Deputy Spokesman: Well, what I said is the following, and I’m just going to repeat to you what I told to AFP, and you can judge for yourself what it stands for. Yemen is almost entirely dependent on the import of food and other commodities. In view of the growing food insecurity and a possible famine, with two thirds of the population already food insecure, it is essential that all parties to the conflict facilitate unhindered access to Yemen’s ports for humanitarian and commercial cargo, including Hudaydah port, which serves 70 per cent of Yemen’s affected population. Parties to the conflict have a clear responsibility to protect civilian infrastructure and fundamentally to protect civilians. These are not obligations they can shift to others. The humanitarian community delivers assistance in Yemen solely based on needs and not on political considerations and will continue to do so through all available means.
Question: Can I follow up?
Deputy Spokesman: Yeah.
Question: Does that have to do with your concerns over the security situation there and how it would impact your own staff?
Deputy Spokesman: Ultimately, like I just said, parties to the conflict themselves have a clear responsibility to protect civilian infrastructure and to protect civilians. Those are obligations we believe cannot be shifted to others. Yes, Abdelhamid?
Question: Thank you. Mr. [Nickolay] Mladenov recently issued a statement condemning rocket attack by activists from Gaza into southern Israel. However, Israel recently attacked Syria. And, since his responsibilities include all the Middle East region, because he’s the coordinator for the peace process, why he didn’t issue a statement condemning Israel for attacking Syria?
Deputy Spokesman: We are, of course, examining these matters, including the latest reports. We would be concerned about any fighting in Syria, but as you know, Syria is a separate matter outside of the brief of Mr Mladenov. He does… as you know, when he has to brief on the Middle East, many times, he leaves the situation in Syria aside to the work of the Special Envoy for Syria, who’s a different person, Staffan de Mistura.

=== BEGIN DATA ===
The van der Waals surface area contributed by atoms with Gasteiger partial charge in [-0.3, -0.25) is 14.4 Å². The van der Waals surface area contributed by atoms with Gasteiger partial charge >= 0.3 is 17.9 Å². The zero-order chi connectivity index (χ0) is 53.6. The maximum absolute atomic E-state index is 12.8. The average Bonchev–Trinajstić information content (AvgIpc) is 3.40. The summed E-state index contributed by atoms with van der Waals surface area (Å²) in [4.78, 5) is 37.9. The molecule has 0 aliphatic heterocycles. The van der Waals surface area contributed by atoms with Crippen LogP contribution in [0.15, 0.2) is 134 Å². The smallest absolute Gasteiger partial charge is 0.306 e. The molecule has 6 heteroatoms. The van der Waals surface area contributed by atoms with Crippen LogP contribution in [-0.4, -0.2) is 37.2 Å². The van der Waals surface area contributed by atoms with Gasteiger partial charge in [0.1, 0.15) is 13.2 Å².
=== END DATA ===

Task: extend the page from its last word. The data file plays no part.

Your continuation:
Question: But that is regarding the internal strife in Syria; de Mistura is responsible for what’s going on inside Syria. Mladenov, among his responsibilities, to report about the peace process — that include Syria and Lebanon. Right?
Deputy Spokesman: His… to the extent that he’s talking about the peace process, it is primarily… his primary focus is on the Israeli‑Palestinian peace process, and that is where his focus lies. The focus for the war in Syria is in the hands of Mr de Mistura. Yes?
Question: Sure. Sure. I want to ask about Cyprus and then three human rights defenders. Is it… is it the case that the Secretary‑General will be meeting with the President of Cyprus tomorrow? And, if so, when’s his plan to meet with the head of the Turkish Cypriot community?
Deputy Spokesman: There’s nothing scheduled at this point to announce. If that changes, we’ll let you know.
Question: Upon arriving in the United States, he said he’s meeting with the Secretary‑General tomorrow, Mr. [Nicos] Anastasiades.
Deputy Spokesman: I don’t have anything to announce at this stage. If we add that to the schedule, you’ll know about that at that point. [He later said that the meeting with the President of Cyprus would take place on Wednesday morning.]
Question: Okay. And I wanted to ask you, I’ll do… I guess, you know, these are three separate countries, but it seems to be a… a trend. In Djibouti, the head of the Djiboutian League of Human Rights, Omar Ali Ewado, has been arrested. In the… in the… in the UAE (United Arab Emirates), the same is true of Ahmed Mansoor. And, in Cameroon, a guy called Akéré Muna, who was the… at one time the vice‑chair of Transparency International, has been summoned by the police since the statement that was read here on Friday about how this dialogue is going. So, given that Mr. Muna, in particular, is… is representing those who’ve already been detained by the Government, what is… what are… what… particularly… I believe you read something on Cameroon, and, honestly, I missed what you said as I came in. But what… given that you’ve made a statement saying that there’s a dialogue that Mr. [Francois] Loncény Fall was involved, if there have been many arrests since then and, in fact, the main lawyer for that community is now being arrested, what’s your comment?